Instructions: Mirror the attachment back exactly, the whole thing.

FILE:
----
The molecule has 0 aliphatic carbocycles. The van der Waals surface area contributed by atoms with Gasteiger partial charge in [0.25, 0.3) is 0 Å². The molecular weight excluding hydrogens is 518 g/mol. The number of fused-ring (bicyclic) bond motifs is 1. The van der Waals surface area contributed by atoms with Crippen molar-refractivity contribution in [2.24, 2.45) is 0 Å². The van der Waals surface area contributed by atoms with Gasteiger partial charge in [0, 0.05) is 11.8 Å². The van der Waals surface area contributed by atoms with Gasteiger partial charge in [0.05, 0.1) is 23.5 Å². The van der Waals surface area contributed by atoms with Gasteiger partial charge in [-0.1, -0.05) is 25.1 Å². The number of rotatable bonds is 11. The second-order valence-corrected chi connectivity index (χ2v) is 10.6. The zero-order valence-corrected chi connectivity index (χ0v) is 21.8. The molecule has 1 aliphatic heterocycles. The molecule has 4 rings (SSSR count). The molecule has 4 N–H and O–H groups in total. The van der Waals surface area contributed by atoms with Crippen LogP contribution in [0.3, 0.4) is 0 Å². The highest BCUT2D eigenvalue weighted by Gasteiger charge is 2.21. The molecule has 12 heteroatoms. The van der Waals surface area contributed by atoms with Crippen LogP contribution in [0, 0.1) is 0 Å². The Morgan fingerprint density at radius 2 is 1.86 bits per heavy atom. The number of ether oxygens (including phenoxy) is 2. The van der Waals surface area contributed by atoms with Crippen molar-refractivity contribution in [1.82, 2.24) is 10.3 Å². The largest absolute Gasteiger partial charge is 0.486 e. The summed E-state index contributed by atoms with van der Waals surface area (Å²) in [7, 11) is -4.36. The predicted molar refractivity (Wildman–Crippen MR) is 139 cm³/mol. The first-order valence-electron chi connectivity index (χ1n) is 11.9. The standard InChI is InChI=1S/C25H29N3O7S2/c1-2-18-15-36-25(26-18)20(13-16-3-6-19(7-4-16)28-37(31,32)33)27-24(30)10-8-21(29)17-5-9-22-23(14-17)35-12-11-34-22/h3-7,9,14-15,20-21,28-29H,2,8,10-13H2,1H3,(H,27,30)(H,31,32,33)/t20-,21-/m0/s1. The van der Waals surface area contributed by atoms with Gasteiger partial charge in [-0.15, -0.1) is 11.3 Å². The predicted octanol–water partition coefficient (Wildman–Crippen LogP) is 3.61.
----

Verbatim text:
The molecule has 0 aliphatic carbocycles. The van der Waals surface area contributed by atoms with Gasteiger partial charge in [0.25, 0.3) is 0 Å². The molecular weight excluding hydrogens is 518 g/mol. The number of fused-ring (bicyclic) bond motifs is 1. The van der Waals surface area contributed by atoms with Crippen molar-refractivity contribution in [2.24, 2.45) is 0 Å². The van der Waals surface area contributed by atoms with Gasteiger partial charge in [0, 0.05) is 11.8 Å². The van der Waals surface area contributed by atoms with Gasteiger partial charge in [0.05, 0.1) is 23.5 Å². The van der Waals surface area contributed by atoms with Gasteiger partial charge in [-0.1, -0.05) is 25.1 Å². The number of rotatable bonds is 11. The second-order valence-corrected chi connectivity index (χ2v) is 10.6. The zero-order valence-corrected chi connectivity index (χ0v) is 21.8. The molecule has 1 aliphatic heterocycles. The molecule has 4 rings (SSSR count). The molecule has 4 N–H and O–H groups in total. The van der Waals surface area contributed by atoms with Crippen LogP contribution in [0.3, 0.4) is 0 Å². The highest BCUT2D eigenvalue weighted by Gasteiger charge is 2.21. The molecule has 12 heteroatoms. The van der Waals surface area contributed by atoms with Crippen LogP contribution in [0, 0.1) is 0 Å². The Morgan fingerprint density at radius 2 is 1.86 bits per heavy atom. The number of ether oxygens (including phenoxy) is 2. The van der Waals surface area contributed by atoms with Crippen molar-refractivity contribution in [1.82, 2.24) is 10.3 Å². The largest absolute Gasteiger partial charge is 0.486 e. The summed E-state index contributed by atoms with van der Waals surface area (Å²) in [7, 11) is -4.36. The predicted molar refractivity (Wildman–Crippen MR) is 139 cm³/mol. The first-order valence-electron chi connectivity index (χ1n) is 11.9. The standard InChI is InChI=1S/C25H29N3O7S2/c1-2-18-15-36-25(26-18)20(13-16-3-6-19(7-4-16)28-37(31,32)33)27-24(30)10-8-21(29)17-5-9-22-23(14-17)35-12-11-34-22/h3-7,9,14-15,20-21,28-29H,2,8,10-13H2,1H3,(H,27,30)(H,31,32,33)/t20-,21-/m0/s1. The van der Waals surface area contributed by atoms with Gasteiger partial charge in [-0.15, -0.1) is 11.3 Å². The predicted octanol–water partition coefficient (Wildman–Crippen LogP) is 3.61.